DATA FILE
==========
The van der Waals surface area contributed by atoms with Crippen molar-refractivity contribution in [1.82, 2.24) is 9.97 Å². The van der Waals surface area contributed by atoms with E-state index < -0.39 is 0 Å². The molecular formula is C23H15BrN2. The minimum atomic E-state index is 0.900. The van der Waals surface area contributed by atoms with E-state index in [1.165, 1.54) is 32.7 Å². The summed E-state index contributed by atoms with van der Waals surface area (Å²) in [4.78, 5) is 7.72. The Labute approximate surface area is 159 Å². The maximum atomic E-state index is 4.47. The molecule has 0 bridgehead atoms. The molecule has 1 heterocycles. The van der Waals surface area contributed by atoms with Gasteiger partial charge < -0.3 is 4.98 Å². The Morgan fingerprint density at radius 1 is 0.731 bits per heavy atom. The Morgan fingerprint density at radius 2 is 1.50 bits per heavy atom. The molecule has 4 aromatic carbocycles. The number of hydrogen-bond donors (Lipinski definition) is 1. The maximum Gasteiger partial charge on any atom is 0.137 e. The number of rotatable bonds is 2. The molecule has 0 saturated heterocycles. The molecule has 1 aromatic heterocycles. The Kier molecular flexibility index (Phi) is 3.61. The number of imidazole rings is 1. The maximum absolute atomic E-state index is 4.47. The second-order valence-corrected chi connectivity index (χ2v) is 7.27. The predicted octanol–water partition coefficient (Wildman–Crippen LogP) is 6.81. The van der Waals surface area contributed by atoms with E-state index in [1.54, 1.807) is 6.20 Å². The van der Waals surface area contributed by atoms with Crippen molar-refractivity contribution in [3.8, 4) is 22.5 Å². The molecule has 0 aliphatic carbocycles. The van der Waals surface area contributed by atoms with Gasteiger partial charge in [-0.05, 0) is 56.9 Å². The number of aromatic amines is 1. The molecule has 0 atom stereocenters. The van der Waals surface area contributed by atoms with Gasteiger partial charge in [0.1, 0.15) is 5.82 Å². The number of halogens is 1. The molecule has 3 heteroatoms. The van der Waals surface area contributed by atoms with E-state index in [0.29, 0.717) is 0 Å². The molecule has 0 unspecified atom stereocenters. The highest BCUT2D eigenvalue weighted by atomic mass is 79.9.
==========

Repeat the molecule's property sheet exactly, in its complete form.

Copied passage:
The van der Waals surface area contributed by atoms with Crippen molar-refractivity contribution in [1.82, 2.24) is 9.97 Å². The van der Waals surface area contributed by atoms with E-state index < -0.39 is 0 Å². The molecular formula is C23H15BrN2. The minimum atomic E-state index is 0.900. The van der Waals surface area contributed by atoms with E-state index in [1.165, 1.54) is 32.7 Å². The summed E-state index contributed by atoms with van der Waals surface area (Å²) in [4.78, 5) is 7.72. The Labute approximate surface area is 159 Å². The maximum atomic E-state index is 4.47. The molecule has 0 bridgehead atoms. The molecule has 1 heterocycles. The van der Waals surface area contributed by atoms with Gasteiger partial charge < -0.3 is 4.98 Å². The Morgan fingerprint density at radius 1 is 0.731 bits per heavy atom. The Morgan fingerprint density at radius 2 is 1.50 bits per heavy atom. The molecule has 4 aromatic carbocycles. The number of hydrogen-bond donors (Lipinski definition) is 1. The maximum Gasteiger partial charge on any atom is 0.137 e. The number of rotatable bonds is 2. The molecule has 0 saturated heterocycles. The molecule has 1 aromatic heterocycles. The Kier molecular flexibility index (Phi) is 3.61. The number of imidazole rings is 1. The maximum absolute atomic E-state index is 4.47. The second-order valence-corrected chi connectivity index (χ2v) is 7.27. The predicted octanol–water partition coefficient (Wildman–Crippen LogP) is 6.81. The van der Waals surface area contributed by atoms with E-state index in [1.54, 1.807) is 6.20 Å². The van der Waals surface area contributed by atoms with Crippen molar-refractivity contribution in [3.8, 4) is 22.5 Å². The molecule has 0 aliphatic carbocycles. The van der Waals surface area contributed by atoms with Gasteiger partial charge in [-0.05, 0) is 56.9 Å². The number of aromatic amines is 1. The molecule has 0 atom stereocenters. The van der Waals surface area contributed by atoms with Gasteiger partial charge in [0.1, 0.15) is 5.82 Å². The number of halogens is 1. The molecule has 3 heteroatoms. The van der Waals surface area contributed by atoms with E-state index in [0.29, 0.717) is 0 Å². The molecule has 0 unspecified atom stereocenters. The highest BCUT2D eigenvalue weighted by atomic mass is 79.9.